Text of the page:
By Joel Warner
By Michael Roberts
By Alan Prendergast
By Michael Roberts
By Michael Roberts
By Amber Taufen
By Patricia Calhoun
By William Breathes
It's going to be a long, cold winter at the El Vado apartments.
The complex was originally a motel, built in the 1940s on the site of a former gold and silver mill in the canyon linking Boulder and Nederland; in 1975, El Vado was converted into nine apartments. A vintage neon vacancy sign still hangs on the ivy-covered main building, which is split into three units; three smaller duplexes are situated down a dirt road, abutting the roaring creek.
El Vado shows its age: The wiring is old, the walls are uninsulated and coated with lead-based paint, and the plumbing needs to be upgraded. And while the county's building code requires ceilings to be at least 7'6" high, the ones in the tiny apartments are between 6'8" and 7'2" high. The one- and two-bedroom units range in size from 450 square feet to 750 square feet and in price from $475 to $750 a month, utilities included. In Boulder County, that's affordable -- particularly when you throw in the outdoor amenities.
"A Slippery Slope,"
March 11, 1999
For mountain property owners in Boulder, the road home may be getting steeper.
By Julie Jargon
"A Growing Problem,"
June 11, 1998
Opponents of urban sprawl threaten to take the issue straight to the voters.
By Stuart Steers
September 11, 1997
Colorado residents take the initiative in slowing growth.
By Eric Dexheimer
Delphiniums and wild raspberries grow in abundance along the creek bed. The rushing water drowns out noises from the busy highway. It's a peaceful place to live, and convenient even for those who don't own cars -- buses stop along Canyon Drive for the four-mile trip into Boulder.
When the El Vado apartments went up for sale in 1992, Jim and Tara Parks jumped at the chance to buy the complex. Jim, now a real-estate broker, had moved to Boulder back in 1978 to study environmental design at the University of Colorado; Tara, who grew up in Colorado, is an architect. For two decades, the couple had watched as housing prices surged in Boulder County. Buying El Vado would allow them not only to live in the mountains, but to provide affordable housing so that others could, too.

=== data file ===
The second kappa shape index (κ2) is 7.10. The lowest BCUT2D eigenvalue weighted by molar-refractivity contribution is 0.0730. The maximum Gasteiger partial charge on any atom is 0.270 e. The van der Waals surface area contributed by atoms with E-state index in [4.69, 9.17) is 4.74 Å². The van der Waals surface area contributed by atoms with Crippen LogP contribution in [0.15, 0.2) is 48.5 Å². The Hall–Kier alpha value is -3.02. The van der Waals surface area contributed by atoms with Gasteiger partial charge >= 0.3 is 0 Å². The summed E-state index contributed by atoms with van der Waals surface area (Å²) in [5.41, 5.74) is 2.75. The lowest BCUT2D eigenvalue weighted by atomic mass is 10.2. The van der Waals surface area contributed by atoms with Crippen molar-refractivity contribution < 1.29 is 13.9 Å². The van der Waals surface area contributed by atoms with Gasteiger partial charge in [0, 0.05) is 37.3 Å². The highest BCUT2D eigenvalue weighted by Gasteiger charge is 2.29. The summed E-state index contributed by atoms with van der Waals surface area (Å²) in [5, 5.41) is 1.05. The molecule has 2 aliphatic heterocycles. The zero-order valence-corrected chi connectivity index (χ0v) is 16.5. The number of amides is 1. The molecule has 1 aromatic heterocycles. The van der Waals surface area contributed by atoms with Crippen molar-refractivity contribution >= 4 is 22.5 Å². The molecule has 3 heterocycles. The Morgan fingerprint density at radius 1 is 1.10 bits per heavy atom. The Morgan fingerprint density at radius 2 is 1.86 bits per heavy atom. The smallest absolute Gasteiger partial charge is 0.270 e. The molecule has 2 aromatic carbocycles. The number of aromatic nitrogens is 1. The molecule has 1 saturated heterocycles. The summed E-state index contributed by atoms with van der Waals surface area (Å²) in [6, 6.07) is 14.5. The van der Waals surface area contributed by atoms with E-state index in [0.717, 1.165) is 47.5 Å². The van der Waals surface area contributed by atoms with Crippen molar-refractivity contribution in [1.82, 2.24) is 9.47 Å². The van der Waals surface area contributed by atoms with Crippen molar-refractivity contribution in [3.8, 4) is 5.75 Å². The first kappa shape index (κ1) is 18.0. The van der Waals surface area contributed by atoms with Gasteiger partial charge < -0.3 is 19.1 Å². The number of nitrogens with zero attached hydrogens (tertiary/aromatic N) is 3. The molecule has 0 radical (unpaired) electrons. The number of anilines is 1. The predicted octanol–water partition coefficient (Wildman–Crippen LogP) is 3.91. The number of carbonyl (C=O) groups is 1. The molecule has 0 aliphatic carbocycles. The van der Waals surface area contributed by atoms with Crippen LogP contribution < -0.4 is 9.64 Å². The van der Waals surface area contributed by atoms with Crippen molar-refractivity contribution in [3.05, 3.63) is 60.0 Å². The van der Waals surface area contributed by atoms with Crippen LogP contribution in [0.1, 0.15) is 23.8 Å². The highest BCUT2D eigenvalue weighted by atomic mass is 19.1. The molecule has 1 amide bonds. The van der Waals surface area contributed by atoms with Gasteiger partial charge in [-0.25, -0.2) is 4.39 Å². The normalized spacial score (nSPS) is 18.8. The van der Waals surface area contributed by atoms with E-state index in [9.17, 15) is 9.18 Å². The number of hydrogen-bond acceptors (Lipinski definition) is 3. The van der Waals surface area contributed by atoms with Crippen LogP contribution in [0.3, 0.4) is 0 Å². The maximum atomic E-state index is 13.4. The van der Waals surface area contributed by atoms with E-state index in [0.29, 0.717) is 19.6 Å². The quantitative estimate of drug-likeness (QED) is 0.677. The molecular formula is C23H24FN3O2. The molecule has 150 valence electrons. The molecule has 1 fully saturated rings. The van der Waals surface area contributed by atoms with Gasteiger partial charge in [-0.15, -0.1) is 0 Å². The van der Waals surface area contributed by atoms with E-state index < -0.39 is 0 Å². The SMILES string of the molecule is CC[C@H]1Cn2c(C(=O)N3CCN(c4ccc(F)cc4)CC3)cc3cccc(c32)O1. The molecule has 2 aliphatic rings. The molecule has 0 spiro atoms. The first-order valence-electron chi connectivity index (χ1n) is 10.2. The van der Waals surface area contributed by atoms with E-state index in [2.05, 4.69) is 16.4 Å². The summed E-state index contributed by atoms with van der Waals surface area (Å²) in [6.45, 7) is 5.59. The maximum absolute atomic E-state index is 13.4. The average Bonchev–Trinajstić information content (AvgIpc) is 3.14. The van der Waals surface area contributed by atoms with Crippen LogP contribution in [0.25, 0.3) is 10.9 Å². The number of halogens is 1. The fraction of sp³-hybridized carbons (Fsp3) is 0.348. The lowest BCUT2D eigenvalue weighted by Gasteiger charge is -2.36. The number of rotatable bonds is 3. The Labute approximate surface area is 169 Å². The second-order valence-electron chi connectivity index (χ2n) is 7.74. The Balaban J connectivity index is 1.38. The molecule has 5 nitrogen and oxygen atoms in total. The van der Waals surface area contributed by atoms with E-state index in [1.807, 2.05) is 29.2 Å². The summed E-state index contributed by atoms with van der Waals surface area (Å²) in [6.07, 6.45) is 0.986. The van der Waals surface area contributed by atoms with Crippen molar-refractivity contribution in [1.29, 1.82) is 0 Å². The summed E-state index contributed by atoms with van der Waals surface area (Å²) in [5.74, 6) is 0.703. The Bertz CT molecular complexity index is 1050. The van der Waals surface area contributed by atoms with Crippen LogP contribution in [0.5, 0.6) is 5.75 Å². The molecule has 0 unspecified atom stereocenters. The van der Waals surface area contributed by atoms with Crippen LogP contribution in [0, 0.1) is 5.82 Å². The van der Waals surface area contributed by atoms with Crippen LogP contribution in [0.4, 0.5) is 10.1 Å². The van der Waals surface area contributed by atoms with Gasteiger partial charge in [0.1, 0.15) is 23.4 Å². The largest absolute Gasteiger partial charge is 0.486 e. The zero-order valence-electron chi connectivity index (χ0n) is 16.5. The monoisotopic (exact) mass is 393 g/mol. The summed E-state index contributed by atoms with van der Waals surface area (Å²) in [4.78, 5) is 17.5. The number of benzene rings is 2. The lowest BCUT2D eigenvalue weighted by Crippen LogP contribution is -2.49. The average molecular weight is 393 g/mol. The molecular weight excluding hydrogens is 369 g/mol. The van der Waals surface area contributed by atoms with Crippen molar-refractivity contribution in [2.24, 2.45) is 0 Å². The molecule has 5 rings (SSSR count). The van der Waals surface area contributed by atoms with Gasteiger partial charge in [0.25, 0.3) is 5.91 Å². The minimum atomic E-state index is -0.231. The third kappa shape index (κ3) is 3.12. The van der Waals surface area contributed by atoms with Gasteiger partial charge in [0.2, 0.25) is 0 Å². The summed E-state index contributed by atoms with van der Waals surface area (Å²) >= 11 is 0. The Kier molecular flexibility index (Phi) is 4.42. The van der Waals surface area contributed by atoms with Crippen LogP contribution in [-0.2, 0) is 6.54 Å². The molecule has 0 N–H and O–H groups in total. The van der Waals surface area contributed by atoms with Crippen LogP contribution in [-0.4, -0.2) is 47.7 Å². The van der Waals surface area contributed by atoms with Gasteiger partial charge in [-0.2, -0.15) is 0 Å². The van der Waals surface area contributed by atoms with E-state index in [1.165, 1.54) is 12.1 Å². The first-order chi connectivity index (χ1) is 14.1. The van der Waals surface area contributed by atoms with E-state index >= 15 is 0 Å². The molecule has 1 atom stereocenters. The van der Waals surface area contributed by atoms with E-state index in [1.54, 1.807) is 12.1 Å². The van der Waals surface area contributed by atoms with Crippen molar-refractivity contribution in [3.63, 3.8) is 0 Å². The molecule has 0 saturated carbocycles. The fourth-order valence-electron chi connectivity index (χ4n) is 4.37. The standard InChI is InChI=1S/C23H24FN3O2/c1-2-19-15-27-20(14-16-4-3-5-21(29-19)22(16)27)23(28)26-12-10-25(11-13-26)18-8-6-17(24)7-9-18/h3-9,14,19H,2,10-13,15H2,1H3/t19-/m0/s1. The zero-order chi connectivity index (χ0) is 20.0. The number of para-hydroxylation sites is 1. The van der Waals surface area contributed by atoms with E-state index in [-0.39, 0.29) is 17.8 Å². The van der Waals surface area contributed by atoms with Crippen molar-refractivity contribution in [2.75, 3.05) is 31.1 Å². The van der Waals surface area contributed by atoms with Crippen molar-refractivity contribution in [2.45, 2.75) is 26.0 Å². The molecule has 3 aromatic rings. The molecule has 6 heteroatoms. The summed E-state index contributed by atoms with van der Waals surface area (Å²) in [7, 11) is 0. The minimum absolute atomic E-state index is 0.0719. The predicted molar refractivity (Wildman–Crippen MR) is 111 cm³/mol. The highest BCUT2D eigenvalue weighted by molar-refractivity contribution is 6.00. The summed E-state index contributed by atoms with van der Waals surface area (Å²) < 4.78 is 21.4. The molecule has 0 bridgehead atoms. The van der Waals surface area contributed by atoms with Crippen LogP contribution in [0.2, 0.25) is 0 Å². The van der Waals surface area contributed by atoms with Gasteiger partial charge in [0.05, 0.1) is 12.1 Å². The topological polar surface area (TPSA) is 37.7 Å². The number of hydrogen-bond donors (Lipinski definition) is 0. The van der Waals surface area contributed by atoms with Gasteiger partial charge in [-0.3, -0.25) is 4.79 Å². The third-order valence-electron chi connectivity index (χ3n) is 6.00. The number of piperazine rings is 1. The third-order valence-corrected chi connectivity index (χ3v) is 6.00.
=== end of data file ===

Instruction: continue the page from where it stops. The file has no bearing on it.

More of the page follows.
The thirteen people currently living at El Vado include a floor installer, a waiter at the nearby Red Lion Inn, a builder who makes straw-bale homes and a graduate student. Doreen Fitzgerald moved in four years ago, when she was working two jobs and deeply in debt. "Since then, I've been able to eliminate one job, reduce all of my debt and pay off my car early," she says. "That wouldn't have happened anywhere else. El Vado has been a godsend, and the Parkses do everything in their power for us. Each summer, they throw a party for the tenants, and they give us gifts at Christmas."
Although the Parkses get no government subsidy for keeping the units affordable, they use HUD's definition of affordability to determine their rental rates, which they set 50 percent below the area median income. But while they keep rents low, they also want to improve their tenants' living conditions.